So this is a question that we get asked frequently when doing bathroom refurbishment and to be honest this is a personal preference and everyone is different.
When choosing bathroom flooring, consider how it will perform under stress.
And the stress event in this case involves water, lots of it. Water is so prevalent in bathrooms that it is an expectation, not an anomaly.
Water is everywhere: on the walls, ceiling, and the floor.
Moisture will quickly ruin the wrong flooring. To make matters even more difficult, you eventually have to pull those other factors into the dialogue.
If moisture were the only factor, sheet vinyl or ceramic tile would likely win every time. But these additional factors, like durability, appearance, cost, and ease of installation, need to be considered, as well.
When working in a bathroom, we would recommend that you decide to go with porcelain or ceramic tiles or a vinyl flooring.
Porcelain or Ceramic Tile – Bathroom Flooring Choice
Porcelain tile is the best of all worlds for bathroom flooring, as it is waterproof, stylish, and cost-effective.
Like stone, porcelain tile can achieve a rich, textured, solid feeling.
Like vinyl, it is waterproof and is fairly inexpensive.
Should you choose porcelain or ceramic tile and is there a difference between the two?
Porcelain and Ceramic Tiles
Porcelain is part of the general ceramic tile family with one slight difference: water absorption rate.
The Porcelain Tile Certification Agency (PTCA) certifies types of tile as “porcelain” if these tiles have a water absorption rate of 0.5-percent or less.
If this is a half bathroom or powder room, there is less of a need to purchase porcelain tiles because there are no bathing facilities.
Because there are so many different types of ceramic tiles, you can create the exact floor you want. You can even find ceramic tile that looks like wood or stone.
Individual tile comes in a wide variety of size and shapes, from square and rectangular to octagonal and hexagonal.
Smaller mosaic tiles are pre-mounted on plastic mesh sheets, so you do not have to individually set each tile. With tinted grout, you can be even more creative.
Best of all, tile cleans up well and resists even standing pools of water. Like stone, tile is cold. However, radiant or heated tile can be laid under the tile. Wet tile is slippery. But texturing solves that problem. Smaller tiles are less slippery because more grout is used and the grout acts as a non-skid surface.
Pros and Cons of Tiles
- Many style choices
- Good resale value
- Works well with radiant heating
- Cleans up well
- Cold under foot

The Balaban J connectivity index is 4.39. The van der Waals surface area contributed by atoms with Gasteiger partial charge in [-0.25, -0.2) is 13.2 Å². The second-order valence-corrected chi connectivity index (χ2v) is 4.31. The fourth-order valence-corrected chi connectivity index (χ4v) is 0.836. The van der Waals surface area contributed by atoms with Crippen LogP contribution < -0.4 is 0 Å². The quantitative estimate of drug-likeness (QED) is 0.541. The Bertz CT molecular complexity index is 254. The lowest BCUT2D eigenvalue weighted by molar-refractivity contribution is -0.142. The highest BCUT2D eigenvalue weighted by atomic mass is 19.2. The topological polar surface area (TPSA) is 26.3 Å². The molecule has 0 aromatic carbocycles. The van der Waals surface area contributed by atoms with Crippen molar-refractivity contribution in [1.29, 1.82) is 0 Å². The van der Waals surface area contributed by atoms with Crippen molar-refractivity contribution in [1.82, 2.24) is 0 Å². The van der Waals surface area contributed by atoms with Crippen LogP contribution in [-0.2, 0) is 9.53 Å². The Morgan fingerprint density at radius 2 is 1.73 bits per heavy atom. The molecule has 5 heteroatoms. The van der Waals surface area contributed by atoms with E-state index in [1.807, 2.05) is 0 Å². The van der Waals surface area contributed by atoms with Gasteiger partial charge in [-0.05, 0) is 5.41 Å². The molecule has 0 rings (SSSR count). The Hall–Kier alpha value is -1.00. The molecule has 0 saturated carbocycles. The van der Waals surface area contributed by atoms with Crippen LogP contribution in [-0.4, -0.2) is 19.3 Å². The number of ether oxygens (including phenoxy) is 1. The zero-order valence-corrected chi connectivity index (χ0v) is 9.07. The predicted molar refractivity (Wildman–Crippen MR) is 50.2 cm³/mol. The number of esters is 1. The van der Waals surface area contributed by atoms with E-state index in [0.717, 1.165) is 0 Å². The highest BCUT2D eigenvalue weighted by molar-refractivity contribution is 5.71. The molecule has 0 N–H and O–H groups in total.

- Hard under foot, so it is difficult to stand on for long periods
- Often sterile-looking
Good-looking and supremely practical, vinyl has been a popular choice for bathroom flooring for decades.
Sheet vinyl flooring is your best option if extreme amounts of water are expected, such as in children’s bathrooms or laundry rooms.
Because it comes in large sizes, sheet vinyl can be installed with as few as zero-seams in a small bathroom.
Luxury vinyl plank flooring, an increasingly popular choice, comes in widths of around 5 inches and lengths of around 48 inches.
Most vinyl flooring is very much a do-it-yourself job. Because vinyl is so popular, there are thousands of style options available.
Pros and Cons
- 100-percent waterproof
- Plank seams are waterproof
- Tile and plank are easy for do-it-yourselfers to install
- Floating vinyl flooring is easy to replace
- Often has poor resale value
- Bumps and gaps on the underlayment or subfloor can telegraph to the vinyl surface.
Flooring to Avoid in the Bathroom
Because carpeting retains moisture for so long, it tends to dry out slowly within the confined spaces of bathrooms.
This makes carpet a poor flooring choice for bathrooms.
However, if you do wish to have carpet in the bathroom, make sure the pile is low and the material is 100-percent inorganic, such as olefin or nylon.
Except for its top coating, solid hardwood has no protection against moisture.
Even the smallest amount of moisture that works its way into the wood will eventually rot it out.
Only slightly better than carpet, solid hardwood looks great and feels warm under foot. If you absolutely do want solid hardwood in your bathroom, make certain it is perfectly installed, with zero gaps for moisture.
This means hiring professional installers. It also means that site-finishing your hardwood flooring works better than installing pre-finished flooring.
Site-finishing floods the seams between the boards with coating, effectively blocking moisture migration from the top side.